Religious texts » New Testament » Introduction
The study of the New Testament gained pace at the time of the Reformation. Protestants, following Martin Luther, demanded that the Bible be translated into local languages - but the question soon arose as to which Bible should be translated - which books and which parts of which books? In which order?
For example, Luther's German translation of 1534 followed quite a different order to the Latin Bibles of the time. Initially, Luther disapproved of Esther, Hebrews, James, Jude and Revelation. He referred to James as "an epistle of straw," perhaps because James taught that works or actions mattered more than faith or sacrament – quite the opposite of what Luther himself taught – and he argued that the epistle was late and unreliable. He said of the book of Revelation that he could "in no way detect that the Holy Spirit produced it." Luther placed James and Revelation, along with Hebrews and the book of Jude at the end of his New Testament explaining that what came before them are "the true and certain chief books of the New Testament" but that "the four which follow have from ancient times had a different reputation." Although Luther was keen that people read the Bible for themselves, he was not insensitive to the theological problems that this was likely to cause if they were not given guidance.
The process of producing translations threw up a host of additional questions. Which text should be used as the basis of translation(s)? Should translations be based on the standard Latin translation, known as the Vulgate, or on the older Greek text, the Septuagint? Should the original Hebrew text be used for the Old Testament? If so, which manuscript? What about individual manuscripts of New Testament books which differed from the Septuagint? How should translations indicate the existence of passages which appeared in only some texts, words which differed between versions or possible alternative translations?
The business of translating the Bible was extremely difficult and controversial. Things moved on from single scholars producing a whole translation pretty much by themselves; soon teams of the most able scholars were assembled and worked for decades to produce better versions of the text. Nevertheless, there has not been a definitive translation into any language and, although the Bible is already available in languages in which 98 per cent of the world's population is fluent (some 2,400 different languages), the United Bible Society is currently assisting 600 different Bible translation projects.
Variations between different translations
Look at a popular online Bible site such as biblegateway.com to see the number of different versions available in each major language and to see how a passage such as John 1:1-3 varies between translations (NIV = New International Version, YLT = Young's Literal Translation, GNB = Good News Translation and CEB = Common English Bible):
• NIV 1 In the beginning was the Word, and the Word was with God, and the Word was God. 2 He was with God in the beginning. 3 Through him all things were made; without him nothing was made that has been made.
• YLT 1 In the beginning was the Word, and the Word was with God, and the Word was God; 2 this one was in the beginning with God; 3 all things through him did happen, and without him happened not even one thing that hath happened.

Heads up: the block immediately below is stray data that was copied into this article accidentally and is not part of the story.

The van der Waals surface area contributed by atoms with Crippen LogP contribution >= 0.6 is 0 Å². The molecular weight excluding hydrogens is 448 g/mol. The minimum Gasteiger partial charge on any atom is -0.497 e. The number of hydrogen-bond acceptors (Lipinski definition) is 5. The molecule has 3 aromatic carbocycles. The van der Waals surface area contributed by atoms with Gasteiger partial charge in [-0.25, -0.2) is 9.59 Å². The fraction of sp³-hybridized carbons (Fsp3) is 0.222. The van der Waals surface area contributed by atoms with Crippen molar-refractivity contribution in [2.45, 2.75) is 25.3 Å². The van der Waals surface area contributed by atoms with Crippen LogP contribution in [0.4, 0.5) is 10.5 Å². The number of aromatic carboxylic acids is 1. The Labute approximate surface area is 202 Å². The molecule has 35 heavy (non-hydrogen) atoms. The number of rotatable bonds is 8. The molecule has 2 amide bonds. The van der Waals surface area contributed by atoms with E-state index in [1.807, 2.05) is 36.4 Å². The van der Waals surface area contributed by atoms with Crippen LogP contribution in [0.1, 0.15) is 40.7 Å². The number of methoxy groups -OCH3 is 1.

• GNB 1 In the beginning the Word already existed; the Word was with God, and the Word was God. 2 From the very beginning the Word was with God. 3 Through him God made all things; not one thing in all creation was made without him.
• CEB 1 In the beginning was the Word and the Word was with God and the Word was God. 2 The Word was with God in the beginning. 3 Everything came into being through the Word, and without the Word nothing came into being.
The differences may not seem very great, but in some places they can be significant and can change the sense of a passage. This is even more apparent when translations into different languages are compared. For example, in Genesis 3 the fruit that Eve picks is sometimes translated as "apple" in English versions of the Bible when in Hebrew "pomegranate" would be more usual (though the word is a generic one for fruit) and in the Caribbean some versions of the Bible suggest that Eve picked a coconut! Look at the opening words of the Bible:
• NIV 1 In the beginning God created the heavens and the earth. 2 Now the earth was formless and empty, darkness was over the surface of the deep, and the Spirit of God was hovering over the waters.
• YLT 1 In the beginning of God's preparing the heavens and the earth 2 the earth hath existed waste and void, and darkness [is] on the face of the deep, and the Spirit of God fluttering on the face of the waters,
• GNB 1 In the beginning, when God created the universe, 2 the earth was formless and desolate. The raging ocean that covered everything was engulfed in total darkness, and the Spirit of God was moving over the water.
• CEB 1 When God began to create the heavens and the earth 2 the earth was without shape or form, it was dark over the deep sea, and God's wind swept over the waters
Note how the Good News translation, which is often the only version available in churches and schools, is actually the most likely to paraphrase or translate to make the generally accepted sense clear rather than to render the actual words accurately. For the purposes of textual study it is important to choose a translation of the Bible which is recognised as being very accurate. At this level examination boards and universities usually give recommendations, but as a general rule look for NIV or NRSV versions (Catholic schools may prefer the NJB).